I have had no problems with quality. My condition is minor with drugs, and hell within 1-2 weeks if there would be a problem with a medication. I’d know almost immediately if something wasn’t working! I’ve done this with full knowledge and ready assistance by my doc, for about 10 years. Every so often he checks in with me about the state of getting one of these meds, and of getting cross-border supplies of the one that can be hard to get. He has lots of other patients scrambling to get that, or related specialty meds, too, sometimes.

I hope that has been if some help. I hope you never need to use this info. It’s a pain compared to running to your local Walgreens, but not too bad if you know the ropes. I agree with you on Walgreens - they make me nuts! But like you, I keep my RXes there because (until COVID) I was traveling extensively for business, and it made sense to be able to get my meds anywhere I was, especially if an emergency occurred.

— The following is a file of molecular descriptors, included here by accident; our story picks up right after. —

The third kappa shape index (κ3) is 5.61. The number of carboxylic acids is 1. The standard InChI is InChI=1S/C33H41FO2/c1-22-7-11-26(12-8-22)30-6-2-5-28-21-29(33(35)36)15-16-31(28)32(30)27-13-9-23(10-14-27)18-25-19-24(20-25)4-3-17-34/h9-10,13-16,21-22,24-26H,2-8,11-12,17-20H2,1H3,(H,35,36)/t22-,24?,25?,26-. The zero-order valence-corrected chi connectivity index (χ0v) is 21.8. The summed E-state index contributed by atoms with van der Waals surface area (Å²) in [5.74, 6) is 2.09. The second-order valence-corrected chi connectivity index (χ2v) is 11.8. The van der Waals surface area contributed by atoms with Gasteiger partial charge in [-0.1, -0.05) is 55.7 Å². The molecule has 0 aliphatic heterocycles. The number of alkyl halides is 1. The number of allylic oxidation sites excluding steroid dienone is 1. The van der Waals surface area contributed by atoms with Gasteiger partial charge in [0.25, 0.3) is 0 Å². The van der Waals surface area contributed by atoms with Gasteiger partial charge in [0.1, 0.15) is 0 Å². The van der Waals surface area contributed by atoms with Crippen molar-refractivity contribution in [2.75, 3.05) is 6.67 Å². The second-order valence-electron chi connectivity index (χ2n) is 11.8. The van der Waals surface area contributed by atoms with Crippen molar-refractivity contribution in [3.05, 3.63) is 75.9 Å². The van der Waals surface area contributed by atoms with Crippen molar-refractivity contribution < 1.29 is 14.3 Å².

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Response to Jirel (Reply #6)

Mon Jul 20, 2020, 04:16 PM

7. Thanks so much for the very valuable information. It's nice to know the ropes so to speak,

w/ what you've told us/me and other DUers. This is going to be great me to me, if not now, perhaps the future. I plan on bookmarking and filing these facts of yours into my medical document (.doc for all my stuff on one sheet of paper). Take care and be safe!

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Response to usedtobedemgurl (Original post)

Mon Jul 20, 2020, 01:37 PM

3. Hospitals finding it hard to acquire Remdesivir (used on the sickest hospitalized patients)

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Response to usedtobedemgurl (Original post)

Mon Jul 20, 2020, 04:47 PM

8. They've been out of antipsychotics for a loooong time